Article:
I am working on my dissertation and one of the important aspects I would like to explore is the idea of literature from the past being almost a spectral identity that haunts and influences the literature from the present. My research advisor recommended me to look into the idea of "persistence" in literature, as in, an afterimage that remains in the eye. However, I haven't really found anything that seemed relevant to my particular interests (a lot of philosophy and ophtalmological research). Does anyone here happen to know what my advisor is talking about and have a recommendation for reading?
I am quite passionate about warrior women in history and in ancient literature.
Among them there is one that I particularly like: Clorinda. I am not even sure why, although I have some the hypothesis. The fact is that I don't like the Jerusalem Delivered and even less Torquato Tasso. The silliness often runs wild in this book. For instance Clorinda was born from Ethiopian parents but hey she is Caucasian. What a miracle. And for my agnostic ass doesn't suits well that she converts just when she is about to die. BUT I still love this woman and I like to read about her.
And here I am arriving to the point: her armour. She is being portrayed in a lot of paintings but often she doesn't wear an armour. She is supposed to be the best warrior of the Saracens but she fights in graceful garments. I wish I could draw decently so I could give her a bit of justice. Anyway here a little gallery of how this warrior woman has b... keep reading on reddit ➡
I found out about Karagarga a few months ago when I was looking around private trackers that offer decent rips of more obscure cinema. One thing I didn't realise though was that the site doesn't just offer rips of films, there is also literature.
Is there much going on there or is that part of the tracker pretty dead?
It looks like a lot of you were entertained by the last post and some mentioned Anne Rice. There was also some interest in Ellora’s Cave, so I’ll try to cover that as well at some point. There’s also some other negative review meltdowns to cover, one of which is the Greek Seaman fiasco and the one surrounding a cozy mystery author known for her psychic detective series. But this one is all Anne Rice.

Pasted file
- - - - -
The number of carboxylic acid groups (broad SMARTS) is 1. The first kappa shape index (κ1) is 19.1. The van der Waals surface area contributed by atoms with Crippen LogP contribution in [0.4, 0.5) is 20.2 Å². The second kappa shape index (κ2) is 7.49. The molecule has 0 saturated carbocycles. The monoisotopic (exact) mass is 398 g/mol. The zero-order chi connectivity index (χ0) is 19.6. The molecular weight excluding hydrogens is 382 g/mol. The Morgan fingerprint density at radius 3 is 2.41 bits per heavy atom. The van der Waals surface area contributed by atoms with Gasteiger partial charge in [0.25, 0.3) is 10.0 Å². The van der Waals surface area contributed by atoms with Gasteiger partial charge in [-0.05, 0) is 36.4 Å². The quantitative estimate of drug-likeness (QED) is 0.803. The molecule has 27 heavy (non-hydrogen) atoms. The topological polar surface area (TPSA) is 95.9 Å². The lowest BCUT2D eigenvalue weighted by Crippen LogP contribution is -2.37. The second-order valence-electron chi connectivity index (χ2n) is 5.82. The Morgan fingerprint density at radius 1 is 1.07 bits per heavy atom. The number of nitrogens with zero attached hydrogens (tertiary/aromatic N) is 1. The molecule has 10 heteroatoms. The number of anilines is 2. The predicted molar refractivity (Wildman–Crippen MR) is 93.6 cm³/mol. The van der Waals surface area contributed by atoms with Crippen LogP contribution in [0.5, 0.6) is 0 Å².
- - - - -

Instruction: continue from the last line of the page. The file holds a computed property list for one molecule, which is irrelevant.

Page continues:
Most of you have likely heard about Anne Rice at some point in time, if not read some of her books. Rice is the author of the popular Vampire Lestat novels, as well as a plethora of various other series. At one point she re-discovered Catholocism and focused solely on writing some religious books, before becoming disillusioned with religion. Her work has always been one of those like it or don’t type of deals, but there’s no denying that she was fairly iconic in the goth and horror fandoms. Heck, the 1994 film Interview with the Vampire was the breakthrough role for Kirst... keep reading on reddit ➡
Basically title. Imagine turning over a THIRD of the hosts of heaven? That’s more than likely TRILLIONS of souls. Trillions of practically PERFECT beings that chose to rebel against their creator... dude. Our man Satan must have been spewing some real shit to turn over that many people. That or he uncovered some omega conspiracy theories concerning god... All in all, calling him the embodiment of all evil always seemed a bit strange to me.
Interested to hear some opinions! Leave ‘em.... Or don’t, I’m not god.
Is like slamming a door on your leg to become enlightened.
The fool waits at the tree stump.
Stay safe all you cool cats and kittens!
Basically the title. But as an illustrative and hard example (?), take the evolution of some crucial systems such as the vascular and respiratory systems: blood, veins, heart, lungs, how oxygen is transported to other cells, etc. I would love some high quality, peer-reviewed literature explaining how such vital and complex systems could've evolved as an accumulation of the tiny changes we observe today (i.e. that we can extrapolate these tiny changes we observe today as a mechanism, to generate vascular and respiratory systems over the long haul, for example).
Edit: please make an effort to provide links to serious peer-reviewed articles or books, hopefully explaining why you recommend them.